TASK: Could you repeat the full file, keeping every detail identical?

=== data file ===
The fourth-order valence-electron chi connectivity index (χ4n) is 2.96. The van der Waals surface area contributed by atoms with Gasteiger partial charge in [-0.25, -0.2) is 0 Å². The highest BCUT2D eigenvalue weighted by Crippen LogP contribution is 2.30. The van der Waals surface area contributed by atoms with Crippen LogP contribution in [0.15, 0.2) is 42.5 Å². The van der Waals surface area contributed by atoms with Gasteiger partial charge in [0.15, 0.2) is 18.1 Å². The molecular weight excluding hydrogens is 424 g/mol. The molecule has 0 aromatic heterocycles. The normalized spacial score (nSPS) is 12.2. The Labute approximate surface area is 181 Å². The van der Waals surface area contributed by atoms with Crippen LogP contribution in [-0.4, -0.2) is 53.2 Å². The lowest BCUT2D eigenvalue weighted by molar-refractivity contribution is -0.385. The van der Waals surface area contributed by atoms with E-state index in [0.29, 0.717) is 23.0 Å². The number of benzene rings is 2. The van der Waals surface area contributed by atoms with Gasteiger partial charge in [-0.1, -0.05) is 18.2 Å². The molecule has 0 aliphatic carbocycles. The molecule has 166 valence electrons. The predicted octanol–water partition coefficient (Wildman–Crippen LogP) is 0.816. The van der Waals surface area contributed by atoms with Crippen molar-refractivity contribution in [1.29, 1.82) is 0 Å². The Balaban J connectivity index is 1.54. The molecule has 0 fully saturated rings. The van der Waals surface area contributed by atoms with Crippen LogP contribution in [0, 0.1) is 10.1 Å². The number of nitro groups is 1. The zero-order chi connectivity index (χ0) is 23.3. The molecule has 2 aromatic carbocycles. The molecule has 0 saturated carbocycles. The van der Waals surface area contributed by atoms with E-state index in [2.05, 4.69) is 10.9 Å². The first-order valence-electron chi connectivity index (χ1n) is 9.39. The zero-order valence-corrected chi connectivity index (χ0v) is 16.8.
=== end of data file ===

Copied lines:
The fourth-order valence-electron chi connectivity index (χ4n) is 2.96. The van der Waals surface area contributed by atoms with Gasteiger partial charge in [-0.25, -0.2) is 0 Å². The highest BCUT2D eigenvalue weighted by Crippen LogP contribution is 2.30. The van der Waals surface area contributed by atoms with Crippen LogP contribution in [0.15, 0.2) is 42.5 Å². The van der Waals surface area contributed by atoms with Gasteiger partial charge in [0.15, 0.2) is 18.1 Å². The molecular weight excluding hydrogens is 424 g/mol. The molecule has 0 aromatic heterocycles. The normalized spacial score (nSPS) is 12.2. The Labute approximate surface area is 181 Å². The van der Waals surface area contributed by atoms with Crippen LogP contribution in [-0.4, -0.2) is 53.2 Å². The lowest BCUT2D eigenvalue weighted by molar-refractivity contribution is -0.385. The van der Waals surface area contributed by atoms with E-state index in [0.29, 0.717) is 23.0 Å². The number of benzene rings is 2. The van der Waals surface area contributed by atoms with Gasteiger partial charge in [-0.1, -0.05) is 18.2 Å². The molecule has 0 aliphatic carbocycles. The molecule has 166 valence electrons. The predicted octanol–water partition coefficient (Wildman–Crippen LogP) is 0.816. The van der Waals surface area contributed by atoms with Crippen molar-refractivity contribution in [1.29, 1.82) is 0 Å². The Balaban J connectivity index is 1.54. The molecule has 0 fully saturated rings. The van der Waals surface area contributed by atoms with Crippen LogP contribution in [0, 0.1) is 10.1 Å². The number of nitro groups is 1. The zero-order chi connectivity index (χ0) is 23.3. The molecule has 2 aromatic carbocycles. The molecule has 0 saturated carbocycles. The van der Waals surface area contributed by atoms with E-state index in [2.05, 4.69) is 10.9 Å². The first-order valence-electron chi connectivity index (χ1n) is 9.39. The zero-order valence-corrected chi connectivity index (χ0v) is 16.8.